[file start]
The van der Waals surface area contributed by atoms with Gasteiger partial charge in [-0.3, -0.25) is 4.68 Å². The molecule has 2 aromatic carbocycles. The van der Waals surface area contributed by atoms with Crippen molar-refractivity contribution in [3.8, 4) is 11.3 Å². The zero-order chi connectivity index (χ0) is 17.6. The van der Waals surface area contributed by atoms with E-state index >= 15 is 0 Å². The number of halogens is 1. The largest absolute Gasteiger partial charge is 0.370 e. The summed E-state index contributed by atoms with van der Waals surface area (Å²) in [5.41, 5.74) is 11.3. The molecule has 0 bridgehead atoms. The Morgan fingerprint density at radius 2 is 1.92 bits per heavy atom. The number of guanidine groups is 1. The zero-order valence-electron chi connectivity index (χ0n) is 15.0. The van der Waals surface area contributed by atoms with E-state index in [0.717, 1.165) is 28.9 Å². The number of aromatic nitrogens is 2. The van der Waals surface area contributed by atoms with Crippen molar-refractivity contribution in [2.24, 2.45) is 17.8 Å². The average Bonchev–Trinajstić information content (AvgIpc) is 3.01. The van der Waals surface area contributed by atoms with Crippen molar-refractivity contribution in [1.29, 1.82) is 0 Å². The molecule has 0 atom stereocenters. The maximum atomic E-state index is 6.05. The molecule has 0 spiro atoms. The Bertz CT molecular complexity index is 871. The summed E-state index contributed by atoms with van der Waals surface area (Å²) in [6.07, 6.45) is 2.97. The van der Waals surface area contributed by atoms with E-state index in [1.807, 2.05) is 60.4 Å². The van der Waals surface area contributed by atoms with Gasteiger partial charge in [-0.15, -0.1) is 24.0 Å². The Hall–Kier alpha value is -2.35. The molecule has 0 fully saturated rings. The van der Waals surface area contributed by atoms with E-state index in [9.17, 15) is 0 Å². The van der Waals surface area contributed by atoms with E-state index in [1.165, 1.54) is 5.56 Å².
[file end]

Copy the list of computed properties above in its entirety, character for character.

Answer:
The van der Waals surface area contributed by atoms with Gasteiger partial charge in [-0.3, -0.25) is 4.68 Å². The molecule has 2 aromatic carbocycles. The van der Waals surface area contributed by atoms with Crippen molar-refractivity contribution in [3.8, 4) is 11.3 Å². The zero-order chi connectivity index (χ0) is 17.6. The van der Waals surface area contributed by atoms with E-state index >= 15 is 0 Å². The number of halogens is 1. The largest absolute Gasteiger partial charge is 0.370 e. The summed E-state index contributed by atoms with van der Waals surface area (Å²) in [5.41, 5.74) is 11.3. The molecule has 0 bridgehead atoms. The Morgan fingerprint density at radius 2 is 1.92 bits per heavy atom. The number of guanidine groups is 1. The zero-order valence-electron chi connectivity index (χ0n) is 15.0. The van der Waals surface area contributed by atoms with E-state index in [0.717, 1.165) is 28.9 Å². The number of aromatic nitrogens is 2. The van der Waals surface area contributed by atoms with Crippen molar-refractivity contribution in [2.24, 2.45) is 17.8 Å². The average Bonchev–Trinajstić information content (AvgIpc) is 3.01. The van der Waals surface area contributed by atoms with Crippen molar-refractivity contribution in [1.29, 1.82) is 0 Å². The molecule has 0 atom stereocenters. The maximum atomic E-state index is 6.05. The molecule has 0 spiro atoms. The Bertz CT molecular complexity index is 871. The summed E-state index contributed by atoms with van der Waals surface area (Å²) in [6.07, 6.45) is 2.97. The van der Waals surface area contributed by atoms with E-state index in [1.807, 2.05) is 60.4 Å². The van der Waals surface area contributed by atoms with Gasteiger partial charge in [-0.15, -0.1) is 24.0 Å². The Hall–Kier alpha value is -2.35. The molecule has 0 fully saturated rings. The van der Waals surface area contributed by atoms with E-state index in [9.17, 15) is 0 Å². The van der Waals surface area contributed by atoms with E-state index in [1.165, 1.54) is 5.56 Å².